Reflecting on COP22: A Perspective from a US Citizen


I just got back from Marrakesh, Morocco, which is where the 22nd Conference of the Parties (COP), or United Nations Climate Negotiations took place. I have had some time to reflect and think about what it all meant. It was the first COP since the Paris Agreement was created, signed, and entered into force. In some ways this COP was more important than the famous COP21 that took place last year in Paris, France because this was the first conference where countries were talking about the implementation of the agreement.

The conference started off strong, but then was quickly overshadowed by an unexpected election result, a Trump Presidency. To be honest, it knocked the wind out of everyone for a minute. Then on Friday night, the United States negotiating team had a meeting with all US non-governmental organizations. We talked about how we would work together, how we would fight, and how we would win. Then I realized there is a lot to be hopeful for when it comes to climate action, and it can only get better if we fight for it.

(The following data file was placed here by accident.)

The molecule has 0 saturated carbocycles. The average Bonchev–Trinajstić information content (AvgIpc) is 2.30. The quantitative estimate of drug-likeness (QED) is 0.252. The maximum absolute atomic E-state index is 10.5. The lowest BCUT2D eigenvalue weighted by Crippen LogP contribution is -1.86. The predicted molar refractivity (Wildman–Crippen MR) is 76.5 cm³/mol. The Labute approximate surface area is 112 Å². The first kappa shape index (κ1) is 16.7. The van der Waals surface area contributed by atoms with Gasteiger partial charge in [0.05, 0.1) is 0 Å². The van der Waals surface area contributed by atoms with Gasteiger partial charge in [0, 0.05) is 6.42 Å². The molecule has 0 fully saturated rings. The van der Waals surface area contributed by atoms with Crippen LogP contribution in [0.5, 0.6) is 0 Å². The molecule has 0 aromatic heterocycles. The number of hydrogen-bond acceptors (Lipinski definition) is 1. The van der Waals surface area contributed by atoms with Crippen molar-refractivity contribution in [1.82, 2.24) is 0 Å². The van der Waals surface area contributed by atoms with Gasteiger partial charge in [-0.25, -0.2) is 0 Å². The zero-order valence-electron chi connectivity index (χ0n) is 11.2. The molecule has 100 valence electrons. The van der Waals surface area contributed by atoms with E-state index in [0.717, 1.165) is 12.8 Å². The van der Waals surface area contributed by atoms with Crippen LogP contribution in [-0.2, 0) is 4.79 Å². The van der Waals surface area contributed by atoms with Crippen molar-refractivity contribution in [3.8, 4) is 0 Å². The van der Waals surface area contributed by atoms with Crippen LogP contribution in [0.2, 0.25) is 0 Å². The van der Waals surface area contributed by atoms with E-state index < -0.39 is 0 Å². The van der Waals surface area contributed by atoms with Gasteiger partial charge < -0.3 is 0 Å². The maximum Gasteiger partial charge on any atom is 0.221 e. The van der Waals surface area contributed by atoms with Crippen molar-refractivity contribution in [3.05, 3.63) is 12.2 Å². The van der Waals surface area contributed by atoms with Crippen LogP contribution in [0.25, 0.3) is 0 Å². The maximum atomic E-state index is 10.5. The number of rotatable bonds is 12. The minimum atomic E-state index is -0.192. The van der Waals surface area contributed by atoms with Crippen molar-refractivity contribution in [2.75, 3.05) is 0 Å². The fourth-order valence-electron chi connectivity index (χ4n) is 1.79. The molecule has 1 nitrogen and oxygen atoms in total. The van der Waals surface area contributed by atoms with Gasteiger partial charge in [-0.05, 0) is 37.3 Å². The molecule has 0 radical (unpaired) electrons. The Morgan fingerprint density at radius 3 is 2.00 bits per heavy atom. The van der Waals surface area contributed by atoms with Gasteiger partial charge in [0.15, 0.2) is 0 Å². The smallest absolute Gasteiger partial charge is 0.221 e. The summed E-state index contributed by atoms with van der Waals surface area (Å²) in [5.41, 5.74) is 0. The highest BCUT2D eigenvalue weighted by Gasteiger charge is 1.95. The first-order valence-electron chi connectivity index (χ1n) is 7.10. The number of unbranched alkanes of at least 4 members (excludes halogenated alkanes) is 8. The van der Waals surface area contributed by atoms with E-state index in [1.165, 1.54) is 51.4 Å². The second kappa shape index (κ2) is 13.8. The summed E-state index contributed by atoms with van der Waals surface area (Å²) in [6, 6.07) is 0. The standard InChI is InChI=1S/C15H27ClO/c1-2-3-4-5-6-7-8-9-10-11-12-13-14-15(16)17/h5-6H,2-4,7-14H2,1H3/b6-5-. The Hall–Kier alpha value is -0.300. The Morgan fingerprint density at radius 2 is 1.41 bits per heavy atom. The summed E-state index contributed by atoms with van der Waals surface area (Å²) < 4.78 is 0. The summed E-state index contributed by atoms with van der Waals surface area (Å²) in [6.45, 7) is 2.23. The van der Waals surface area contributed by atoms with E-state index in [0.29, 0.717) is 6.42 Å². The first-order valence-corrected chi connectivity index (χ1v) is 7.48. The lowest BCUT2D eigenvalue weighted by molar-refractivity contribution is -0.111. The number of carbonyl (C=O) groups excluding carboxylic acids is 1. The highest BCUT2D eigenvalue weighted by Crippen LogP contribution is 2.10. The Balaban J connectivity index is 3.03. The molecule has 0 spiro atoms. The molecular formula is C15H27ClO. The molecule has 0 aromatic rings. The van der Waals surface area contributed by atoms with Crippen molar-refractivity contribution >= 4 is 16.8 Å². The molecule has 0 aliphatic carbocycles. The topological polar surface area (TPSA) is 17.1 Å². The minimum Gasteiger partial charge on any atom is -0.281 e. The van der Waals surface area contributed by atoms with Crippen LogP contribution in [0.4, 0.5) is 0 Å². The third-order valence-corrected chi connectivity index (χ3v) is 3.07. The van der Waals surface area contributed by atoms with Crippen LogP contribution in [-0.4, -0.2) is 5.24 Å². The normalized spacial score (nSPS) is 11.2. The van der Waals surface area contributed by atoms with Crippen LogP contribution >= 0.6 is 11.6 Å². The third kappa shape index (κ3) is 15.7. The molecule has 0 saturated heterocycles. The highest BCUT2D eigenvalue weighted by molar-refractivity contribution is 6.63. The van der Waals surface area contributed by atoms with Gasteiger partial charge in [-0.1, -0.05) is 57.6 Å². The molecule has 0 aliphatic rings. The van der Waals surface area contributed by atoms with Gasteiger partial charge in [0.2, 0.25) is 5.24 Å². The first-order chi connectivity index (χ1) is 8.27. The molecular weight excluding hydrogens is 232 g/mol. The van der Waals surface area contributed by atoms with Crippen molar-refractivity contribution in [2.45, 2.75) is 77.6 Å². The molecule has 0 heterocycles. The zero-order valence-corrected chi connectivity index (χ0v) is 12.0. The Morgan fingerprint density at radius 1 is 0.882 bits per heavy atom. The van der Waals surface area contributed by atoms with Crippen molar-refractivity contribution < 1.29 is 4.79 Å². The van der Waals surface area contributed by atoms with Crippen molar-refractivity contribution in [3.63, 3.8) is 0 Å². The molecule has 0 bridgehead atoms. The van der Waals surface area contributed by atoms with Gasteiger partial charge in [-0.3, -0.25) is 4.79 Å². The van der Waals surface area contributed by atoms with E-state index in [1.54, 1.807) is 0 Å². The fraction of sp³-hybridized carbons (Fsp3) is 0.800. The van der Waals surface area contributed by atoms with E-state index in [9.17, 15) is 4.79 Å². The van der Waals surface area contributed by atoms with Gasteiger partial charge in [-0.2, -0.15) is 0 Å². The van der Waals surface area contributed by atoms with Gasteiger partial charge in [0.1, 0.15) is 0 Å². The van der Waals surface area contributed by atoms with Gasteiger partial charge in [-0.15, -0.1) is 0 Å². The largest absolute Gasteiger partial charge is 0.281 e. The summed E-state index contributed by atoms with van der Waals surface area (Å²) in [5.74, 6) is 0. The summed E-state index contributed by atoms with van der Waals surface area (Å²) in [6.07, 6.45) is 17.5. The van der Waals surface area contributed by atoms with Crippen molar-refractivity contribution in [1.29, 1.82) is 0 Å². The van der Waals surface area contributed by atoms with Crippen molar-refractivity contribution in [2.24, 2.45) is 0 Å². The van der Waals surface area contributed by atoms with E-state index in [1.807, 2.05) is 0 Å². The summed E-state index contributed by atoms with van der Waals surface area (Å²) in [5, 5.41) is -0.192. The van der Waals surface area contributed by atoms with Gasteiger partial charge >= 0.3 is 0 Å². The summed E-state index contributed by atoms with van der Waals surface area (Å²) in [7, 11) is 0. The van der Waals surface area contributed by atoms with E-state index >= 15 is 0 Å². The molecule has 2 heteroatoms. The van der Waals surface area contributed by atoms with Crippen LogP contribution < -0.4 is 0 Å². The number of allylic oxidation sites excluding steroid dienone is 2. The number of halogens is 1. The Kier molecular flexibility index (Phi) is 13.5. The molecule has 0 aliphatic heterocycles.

Where I see hope. 1) Even if Donald Trump pulls out of the Paris Agreement, it takes 4 years for us to officially. 2) It would be foolish for him to do so because other countries may not agree to work on issues he care about like terrorism or trade. 3) Renewable energy costs are competitive, if not cheaper, than fossil fuels in many cases and we will build a renewable energy economy no matter who is in office. It would be bad for our economic stability not to. 4) There are more jobs in the renewable energy sector that the fossil fuel sector. 5) Alden Meyer, from the Union of Concerned Scientists, reminded me that “when waters rise from floods or sea level rise it does not care if you are republican or democrat.” Seventy percent of Americans believe in climate change, and 60% want government action on climate. We can build bipartisan support, and we will. 6) We are coming together to fight for a clean and healthy environment. The election divided us, but things like fighting the Dakota Access Pipeline will unify us.  

Although I am hopeful, I also recognize the need to fight. This will not be easy, but our future will depend on it. You all better get ready to call your representatives, march in the streets, invest your dollars wisely and divest where necessary, run for office, and get involved in local politics. We need to be the change we want to see and no one will do it for us. Now more than ever we need to work locally to have a global impact. We need to act on climate.

12316448_10153761164764146_7594267992999716466_n(COP21- Sierra Student Coaltion, China Youth Climate Action Network. Photo Credit: Ashley Wineland)

Natalie Lucas

Executive Director, Care About Climate